The feet were carefully hidden, so that when men were finally allowed to see it, to touch it, to kiss it, to caress it, to suck nuts from between the twisted toes (often the whole dipped in tea) --- they would go bananas.
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Skin Deep
Tattoos, the Disappearing West,
Very Bad Men, and My Deep Love
For them All

Karol Griffin
When Karol Griffin was fifteen, she was traveling west with her parents through Canada. They stopped at a gas station in Kamloops, and she saw a man resting on a "long, low chopper." Her heart stopped: "He was a wild, magical man. A creature." It might have been his lanky legs "poured into tight black jeans," but it was more probably a tattooed snake that

    curled around his biceps and disappeared into his armpit. The tattooed snake undulated as he pulled a bandanna from his pocket and wiped the sweat from his neck. I stared past the horrified look on my mother's face and caught his eye through the heat waves rising from the asphalt. He looked right at me. Into me, it seemed. The snake rippled and flexed as he patted his thigh and cocked his head, daring and inviting... My mother told me to get into the car this instant.

That must have been what did it. As she says in the subtitle, she loves the old west, tattoos, and "very bad men."

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cubism constructs a cathedral of artistic liver paste

expressionism poisons artistic sardines

simultaneism is still at its first artistic communion

futurism wants to mount in an artistic lyricism-elevator

unanism embraces allism and fishes with an artistic line

neo-classicism discovers the good deeds of artistic art

paroxysm makes a trust of all artistic cheeses

ultraism recommends the mixture of these seven artistic things

creationism vorticism imagism also propose some artistic recipes


Dada passes everything through a new net.
Dada is the bitterness which opens its laugh on all that which has been made consecrated forgotten in our language in our brain in our habits.
It says to you: There is Humanity and the lovely idiocies which have made it happy to this advanced age


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Daily Sex
365 Positions and Activities
For a Year of Great Sex!

Jane Seddon
Each entry shows a little thermometer off to the side, with "Cold," "Warm," "Hot" and "Sizzling." Unfortunately, there is no Ache-o-Meter on the facing page for those of us on the dark side of the half-century mark, those of us who might not be able to manage "Head Over Heels" or "Flagpole Sitting" without a visit from the Jaws-of-Life.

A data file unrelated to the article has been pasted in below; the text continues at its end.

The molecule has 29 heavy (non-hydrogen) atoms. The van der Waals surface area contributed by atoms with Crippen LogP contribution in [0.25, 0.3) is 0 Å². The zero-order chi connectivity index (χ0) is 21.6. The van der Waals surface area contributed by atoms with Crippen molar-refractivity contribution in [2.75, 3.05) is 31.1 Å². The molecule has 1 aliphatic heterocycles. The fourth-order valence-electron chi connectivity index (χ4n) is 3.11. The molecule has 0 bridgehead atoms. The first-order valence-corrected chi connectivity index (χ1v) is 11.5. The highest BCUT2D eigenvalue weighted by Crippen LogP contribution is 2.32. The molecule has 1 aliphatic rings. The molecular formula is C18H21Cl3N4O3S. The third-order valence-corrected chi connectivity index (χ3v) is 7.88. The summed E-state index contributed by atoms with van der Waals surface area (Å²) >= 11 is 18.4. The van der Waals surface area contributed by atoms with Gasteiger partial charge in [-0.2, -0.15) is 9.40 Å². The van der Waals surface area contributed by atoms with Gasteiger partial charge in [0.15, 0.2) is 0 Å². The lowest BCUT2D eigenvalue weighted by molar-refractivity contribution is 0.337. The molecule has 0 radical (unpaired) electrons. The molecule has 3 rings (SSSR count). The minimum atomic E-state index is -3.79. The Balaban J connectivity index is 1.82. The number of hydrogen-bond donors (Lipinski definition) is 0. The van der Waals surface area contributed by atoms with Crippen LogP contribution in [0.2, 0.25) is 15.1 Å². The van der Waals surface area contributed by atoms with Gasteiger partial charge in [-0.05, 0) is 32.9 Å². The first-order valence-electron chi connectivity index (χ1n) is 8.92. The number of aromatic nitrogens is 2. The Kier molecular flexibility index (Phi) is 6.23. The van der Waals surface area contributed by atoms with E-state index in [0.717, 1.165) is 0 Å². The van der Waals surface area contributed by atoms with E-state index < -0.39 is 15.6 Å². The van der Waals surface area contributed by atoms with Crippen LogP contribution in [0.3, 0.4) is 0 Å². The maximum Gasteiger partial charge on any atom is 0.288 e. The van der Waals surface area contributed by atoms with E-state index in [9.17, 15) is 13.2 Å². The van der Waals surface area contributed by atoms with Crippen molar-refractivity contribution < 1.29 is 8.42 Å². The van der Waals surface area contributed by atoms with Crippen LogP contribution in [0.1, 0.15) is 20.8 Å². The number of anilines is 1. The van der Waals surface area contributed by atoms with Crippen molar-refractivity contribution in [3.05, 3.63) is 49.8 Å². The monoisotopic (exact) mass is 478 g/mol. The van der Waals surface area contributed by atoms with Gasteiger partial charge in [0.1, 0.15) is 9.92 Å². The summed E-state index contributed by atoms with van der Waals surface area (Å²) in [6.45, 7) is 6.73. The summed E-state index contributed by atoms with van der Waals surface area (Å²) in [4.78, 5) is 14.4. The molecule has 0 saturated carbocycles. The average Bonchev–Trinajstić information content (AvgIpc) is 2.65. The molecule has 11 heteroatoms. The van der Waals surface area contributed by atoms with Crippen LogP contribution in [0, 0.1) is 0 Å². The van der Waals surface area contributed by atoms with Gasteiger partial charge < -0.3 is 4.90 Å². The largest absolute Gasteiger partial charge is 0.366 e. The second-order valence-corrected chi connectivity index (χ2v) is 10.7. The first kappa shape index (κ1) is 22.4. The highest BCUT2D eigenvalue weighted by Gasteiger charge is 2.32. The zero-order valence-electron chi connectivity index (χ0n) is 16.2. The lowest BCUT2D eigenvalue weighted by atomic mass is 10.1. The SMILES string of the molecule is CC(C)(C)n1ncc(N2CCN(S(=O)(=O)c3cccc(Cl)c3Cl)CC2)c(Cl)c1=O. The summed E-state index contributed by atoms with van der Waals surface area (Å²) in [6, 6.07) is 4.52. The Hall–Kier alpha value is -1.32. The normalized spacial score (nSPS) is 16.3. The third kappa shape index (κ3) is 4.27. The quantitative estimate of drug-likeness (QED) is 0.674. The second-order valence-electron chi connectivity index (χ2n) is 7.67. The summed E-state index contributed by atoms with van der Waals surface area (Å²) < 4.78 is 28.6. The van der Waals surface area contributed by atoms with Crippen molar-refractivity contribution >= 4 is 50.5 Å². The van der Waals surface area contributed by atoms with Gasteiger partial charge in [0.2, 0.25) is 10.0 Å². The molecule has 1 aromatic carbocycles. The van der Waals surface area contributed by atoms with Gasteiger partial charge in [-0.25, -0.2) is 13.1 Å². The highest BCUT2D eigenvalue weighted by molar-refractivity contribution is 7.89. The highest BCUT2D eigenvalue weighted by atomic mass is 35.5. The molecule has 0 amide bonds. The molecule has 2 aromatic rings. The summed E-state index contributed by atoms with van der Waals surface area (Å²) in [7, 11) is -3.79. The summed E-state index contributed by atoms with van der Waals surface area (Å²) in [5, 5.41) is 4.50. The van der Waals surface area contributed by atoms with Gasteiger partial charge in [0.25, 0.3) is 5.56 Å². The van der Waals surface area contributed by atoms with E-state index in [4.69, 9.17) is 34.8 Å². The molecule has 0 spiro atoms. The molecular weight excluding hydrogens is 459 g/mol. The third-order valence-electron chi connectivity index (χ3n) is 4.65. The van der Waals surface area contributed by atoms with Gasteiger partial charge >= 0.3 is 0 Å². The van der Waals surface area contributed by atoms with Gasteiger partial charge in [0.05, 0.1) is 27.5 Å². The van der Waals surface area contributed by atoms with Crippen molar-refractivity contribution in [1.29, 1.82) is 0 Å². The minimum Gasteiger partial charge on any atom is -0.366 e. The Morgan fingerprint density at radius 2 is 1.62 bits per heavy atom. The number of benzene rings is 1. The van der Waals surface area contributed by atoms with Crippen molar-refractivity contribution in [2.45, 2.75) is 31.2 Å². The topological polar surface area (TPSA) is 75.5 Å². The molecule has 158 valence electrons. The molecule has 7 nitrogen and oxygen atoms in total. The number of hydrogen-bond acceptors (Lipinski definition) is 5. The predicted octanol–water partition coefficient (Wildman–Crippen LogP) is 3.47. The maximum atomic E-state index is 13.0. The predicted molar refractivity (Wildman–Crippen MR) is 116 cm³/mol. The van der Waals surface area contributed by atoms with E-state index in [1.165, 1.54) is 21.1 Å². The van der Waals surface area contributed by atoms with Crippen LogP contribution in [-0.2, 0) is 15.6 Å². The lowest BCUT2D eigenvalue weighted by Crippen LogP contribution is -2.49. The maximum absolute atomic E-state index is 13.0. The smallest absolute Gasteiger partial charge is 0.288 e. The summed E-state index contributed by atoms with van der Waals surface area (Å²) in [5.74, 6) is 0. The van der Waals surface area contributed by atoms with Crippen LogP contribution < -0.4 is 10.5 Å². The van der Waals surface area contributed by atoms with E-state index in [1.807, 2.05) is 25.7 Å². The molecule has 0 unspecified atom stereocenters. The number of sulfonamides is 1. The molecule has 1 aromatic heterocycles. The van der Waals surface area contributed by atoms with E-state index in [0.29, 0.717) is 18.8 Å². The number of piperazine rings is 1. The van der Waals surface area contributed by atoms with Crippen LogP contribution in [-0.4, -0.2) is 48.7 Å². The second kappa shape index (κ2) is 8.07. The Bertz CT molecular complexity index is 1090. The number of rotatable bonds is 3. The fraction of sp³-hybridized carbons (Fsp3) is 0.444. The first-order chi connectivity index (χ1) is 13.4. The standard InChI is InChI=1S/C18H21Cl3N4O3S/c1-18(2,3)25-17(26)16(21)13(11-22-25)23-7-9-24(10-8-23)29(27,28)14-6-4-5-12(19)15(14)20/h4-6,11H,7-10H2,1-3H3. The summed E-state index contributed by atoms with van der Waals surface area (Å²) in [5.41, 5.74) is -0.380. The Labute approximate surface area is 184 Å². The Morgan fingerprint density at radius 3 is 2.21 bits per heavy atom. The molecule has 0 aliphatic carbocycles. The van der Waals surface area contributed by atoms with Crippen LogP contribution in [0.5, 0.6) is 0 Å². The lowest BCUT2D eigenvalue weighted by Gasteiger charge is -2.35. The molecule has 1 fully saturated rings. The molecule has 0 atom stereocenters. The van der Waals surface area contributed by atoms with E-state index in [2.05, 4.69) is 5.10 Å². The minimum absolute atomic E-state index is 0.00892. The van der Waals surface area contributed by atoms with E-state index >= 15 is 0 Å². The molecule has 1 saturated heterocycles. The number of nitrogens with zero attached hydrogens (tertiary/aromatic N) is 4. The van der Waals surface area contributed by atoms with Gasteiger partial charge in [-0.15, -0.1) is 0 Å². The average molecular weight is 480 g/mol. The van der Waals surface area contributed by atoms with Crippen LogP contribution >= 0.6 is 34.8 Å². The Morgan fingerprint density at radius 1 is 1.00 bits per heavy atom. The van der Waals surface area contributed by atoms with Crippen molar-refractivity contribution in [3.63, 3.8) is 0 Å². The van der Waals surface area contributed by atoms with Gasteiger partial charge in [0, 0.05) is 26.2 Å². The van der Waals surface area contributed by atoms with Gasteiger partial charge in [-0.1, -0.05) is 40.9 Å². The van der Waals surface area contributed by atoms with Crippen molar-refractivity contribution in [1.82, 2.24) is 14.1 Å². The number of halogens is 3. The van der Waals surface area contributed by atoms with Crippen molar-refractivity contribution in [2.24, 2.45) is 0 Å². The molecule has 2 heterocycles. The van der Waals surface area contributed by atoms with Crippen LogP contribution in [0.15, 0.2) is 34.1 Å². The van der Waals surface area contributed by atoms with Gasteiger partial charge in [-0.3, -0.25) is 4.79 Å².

Some readers might find this "Guys!" business a bit much. Not "Men!" Not "Studs!" Not "Hunks!" Just "Guys." As in "Watch out, guys!" or "Okay, guys. Do you remember how much you enjoyed the Popsicle activity in month one?" (Yeah, it left me with chilblains of the upper jaw.) After a few pages of this, I was feeling down in the mouth. In fact I browsed around the contents page looking for "Down in the Mouth." It seemed a natural.

This neo-soft fun-porn clambake also left us musing on Judge Charles Woolsey. He's the one who wrote the decision opening the door for Ulysses to be distributed in the United States, in 1932. It pretty much guaranteed books freedom from the feds (in those days, the force of comstockery lay with the U. S. Postal Service).

His decision kept the postal inspectors from rummaging through the mail and ferreting out "scandalous" literature. But sometimes this all-American go-for-it rough-and-tumble clambake sex makes us long for the good old days. It also might even send the good judge a-spinning in his grave. I looked through my copy of Daily Sex for "A-Spinning in the Grave" but alas, it was nowhere to be found.

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The Ceramics
Of China

5000 B.C. to 1912 A.D.
Gloria and Robert Mascarelli
(Schiffer Publishing)
I'm guessing one would have to be somewhat deranged to take up collecting ancients ceramics of China. First off, these babies cost a small fortune. The simplest, cheapest would be your not-too-exciting "Export butterfly pattern plate and creamer" running $125 - $150. A middle class objet d'arte might be an 18th Century "small dragon dish" ranging from $3,000 to $3,500.

The heavier items include a Tang Dynasty "sancai glaze figure," a rather portly fellow, dressed fit to kill, standing atop a "glazed demon" who, despite being used as a footstool, looks not so much the worse for wear. These "lokapala" run you slightly less that a half-a million. Samollians.